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What happened to dor and err in Perl 5.10?

by tomfahle (Priest)
on Jan 05, 2008 at 08:36 UTC ( #660524=perlquestion: print w/replies, xml ) Need Help??

tomfahle has asked for the wisdom of the Perl Monks concerning the following question:

Hi,

What's the reason for not implementing the low precedence operators dor and err in 5.10?

Thanks.

  • Comment on What happened to dor and err in Perl 5.10?

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Re: What happened to dor and err in Perl 5.10?
by hipowls (Curate) on Jan 05, 2008 at 10:33 UTC

    use feature 'dor' was an alias for use feature 'err', there wasn't a dor keyword.

    There is a longish thread at http://www.nntp.perl.org/group/perl.perl5.porters/2007/09/msg128170.html which discusses the reason for removing the err keyword. It boils down to people associating err with errors and therefore too likely to clash with current practice and confuse those new to the operator.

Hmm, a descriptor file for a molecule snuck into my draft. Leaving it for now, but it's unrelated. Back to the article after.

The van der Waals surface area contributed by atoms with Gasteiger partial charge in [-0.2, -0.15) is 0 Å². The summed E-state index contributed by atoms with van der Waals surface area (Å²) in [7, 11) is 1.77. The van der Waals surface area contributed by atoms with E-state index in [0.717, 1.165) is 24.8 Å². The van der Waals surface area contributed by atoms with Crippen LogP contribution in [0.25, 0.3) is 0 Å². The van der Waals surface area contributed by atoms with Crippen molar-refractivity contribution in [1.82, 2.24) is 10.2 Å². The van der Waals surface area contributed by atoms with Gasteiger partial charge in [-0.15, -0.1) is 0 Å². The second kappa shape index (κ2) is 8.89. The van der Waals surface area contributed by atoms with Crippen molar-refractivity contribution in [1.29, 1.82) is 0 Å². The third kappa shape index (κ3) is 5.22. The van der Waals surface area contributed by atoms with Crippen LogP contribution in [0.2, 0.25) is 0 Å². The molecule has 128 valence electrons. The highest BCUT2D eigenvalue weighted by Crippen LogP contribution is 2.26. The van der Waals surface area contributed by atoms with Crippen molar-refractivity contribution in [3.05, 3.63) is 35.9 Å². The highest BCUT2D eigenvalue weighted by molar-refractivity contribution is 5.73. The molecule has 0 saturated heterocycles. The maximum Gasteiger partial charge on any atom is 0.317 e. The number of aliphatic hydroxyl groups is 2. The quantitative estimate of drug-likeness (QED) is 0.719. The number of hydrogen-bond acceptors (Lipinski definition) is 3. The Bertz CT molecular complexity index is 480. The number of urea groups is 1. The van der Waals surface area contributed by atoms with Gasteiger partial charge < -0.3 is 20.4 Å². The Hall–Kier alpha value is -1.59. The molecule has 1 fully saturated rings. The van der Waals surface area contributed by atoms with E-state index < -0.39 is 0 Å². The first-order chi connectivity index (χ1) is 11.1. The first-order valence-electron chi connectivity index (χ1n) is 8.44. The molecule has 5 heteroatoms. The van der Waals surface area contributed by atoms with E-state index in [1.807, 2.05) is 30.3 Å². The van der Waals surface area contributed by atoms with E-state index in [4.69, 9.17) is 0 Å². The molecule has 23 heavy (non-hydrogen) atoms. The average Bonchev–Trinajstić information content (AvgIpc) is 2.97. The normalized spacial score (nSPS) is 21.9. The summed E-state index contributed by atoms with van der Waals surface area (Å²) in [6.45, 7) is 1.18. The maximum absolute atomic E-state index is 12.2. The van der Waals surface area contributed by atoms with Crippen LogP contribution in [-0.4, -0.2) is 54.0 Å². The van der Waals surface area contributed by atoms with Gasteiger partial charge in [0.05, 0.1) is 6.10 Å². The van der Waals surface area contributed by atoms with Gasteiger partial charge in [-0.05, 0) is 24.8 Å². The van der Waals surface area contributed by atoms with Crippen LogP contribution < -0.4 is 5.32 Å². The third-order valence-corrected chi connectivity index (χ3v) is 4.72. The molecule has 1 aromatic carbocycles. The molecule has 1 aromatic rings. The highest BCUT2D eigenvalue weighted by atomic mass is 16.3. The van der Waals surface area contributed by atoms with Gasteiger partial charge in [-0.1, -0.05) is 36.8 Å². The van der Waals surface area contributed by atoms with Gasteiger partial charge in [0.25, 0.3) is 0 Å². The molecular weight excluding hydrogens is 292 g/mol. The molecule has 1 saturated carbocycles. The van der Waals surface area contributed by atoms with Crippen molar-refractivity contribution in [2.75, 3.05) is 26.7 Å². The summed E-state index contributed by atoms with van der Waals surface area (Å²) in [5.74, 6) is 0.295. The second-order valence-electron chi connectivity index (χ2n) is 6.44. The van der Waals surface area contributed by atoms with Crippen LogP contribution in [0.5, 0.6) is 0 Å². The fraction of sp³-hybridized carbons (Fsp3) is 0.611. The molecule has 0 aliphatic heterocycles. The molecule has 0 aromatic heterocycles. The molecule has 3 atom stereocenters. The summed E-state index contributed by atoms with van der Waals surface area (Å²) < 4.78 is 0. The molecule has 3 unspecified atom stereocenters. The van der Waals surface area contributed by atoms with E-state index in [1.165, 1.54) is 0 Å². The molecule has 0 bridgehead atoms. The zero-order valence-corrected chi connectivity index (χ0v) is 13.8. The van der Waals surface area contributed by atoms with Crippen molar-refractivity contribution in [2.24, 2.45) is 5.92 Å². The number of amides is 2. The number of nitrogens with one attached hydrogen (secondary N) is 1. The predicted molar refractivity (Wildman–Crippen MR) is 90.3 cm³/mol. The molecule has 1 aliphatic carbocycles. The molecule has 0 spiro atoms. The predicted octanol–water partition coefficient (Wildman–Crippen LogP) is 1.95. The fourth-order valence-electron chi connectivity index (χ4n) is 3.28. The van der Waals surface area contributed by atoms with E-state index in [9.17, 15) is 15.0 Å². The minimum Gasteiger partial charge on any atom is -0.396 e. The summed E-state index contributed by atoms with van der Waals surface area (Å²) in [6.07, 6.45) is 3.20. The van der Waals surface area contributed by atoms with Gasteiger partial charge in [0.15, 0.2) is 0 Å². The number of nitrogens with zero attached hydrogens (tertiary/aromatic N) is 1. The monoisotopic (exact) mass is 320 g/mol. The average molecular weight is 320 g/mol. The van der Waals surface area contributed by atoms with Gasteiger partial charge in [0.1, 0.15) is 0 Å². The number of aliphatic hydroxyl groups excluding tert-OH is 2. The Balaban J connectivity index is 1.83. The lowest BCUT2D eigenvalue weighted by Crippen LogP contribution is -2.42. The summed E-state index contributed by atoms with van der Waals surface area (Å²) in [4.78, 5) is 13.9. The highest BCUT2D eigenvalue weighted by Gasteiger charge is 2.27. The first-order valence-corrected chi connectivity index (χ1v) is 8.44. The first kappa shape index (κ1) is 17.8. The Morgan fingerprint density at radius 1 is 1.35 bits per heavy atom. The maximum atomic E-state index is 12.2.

The // operator remains and since it doesn't clash syntactically with the earlier use of // (one is an operator the other a term) there is no need for use feature 'err'.

    Update: as pointed out by ysth below I'd missed the significance of http://www.nntp.perl.org/group/perl.perl5.porters/2007/09/msg128324.html where Rafael Garcia-Suarez writes "Larry decided to rename err to orelse in Perl 6.". Thanks to ysth for pointing it out.

      It boils down to people associating err with errors and therefore too likely to clash with current practice and confuse those new to the operator.
      No, that's not what it boils down to. That thread contains that (and other) complaints, but the real killer was that perl6 won't have an err; it will have an orelse operator instead, that apparently will be functionally different from a low-precedence //.

      Thank you. That's exactly what I am looking for.

        Just like or is almost only be useful in structures of the form

        func arg or stmt;

        err would almost only be useful in structures of the form

        func arg err stmt;

        Simply replacing err with // would be wrong, but appropriate use of parens will do the trick:

        func(arg) // stmt;
        (func arg) // stmt;
        if (not defined func arg) { stmt; }

        etc.

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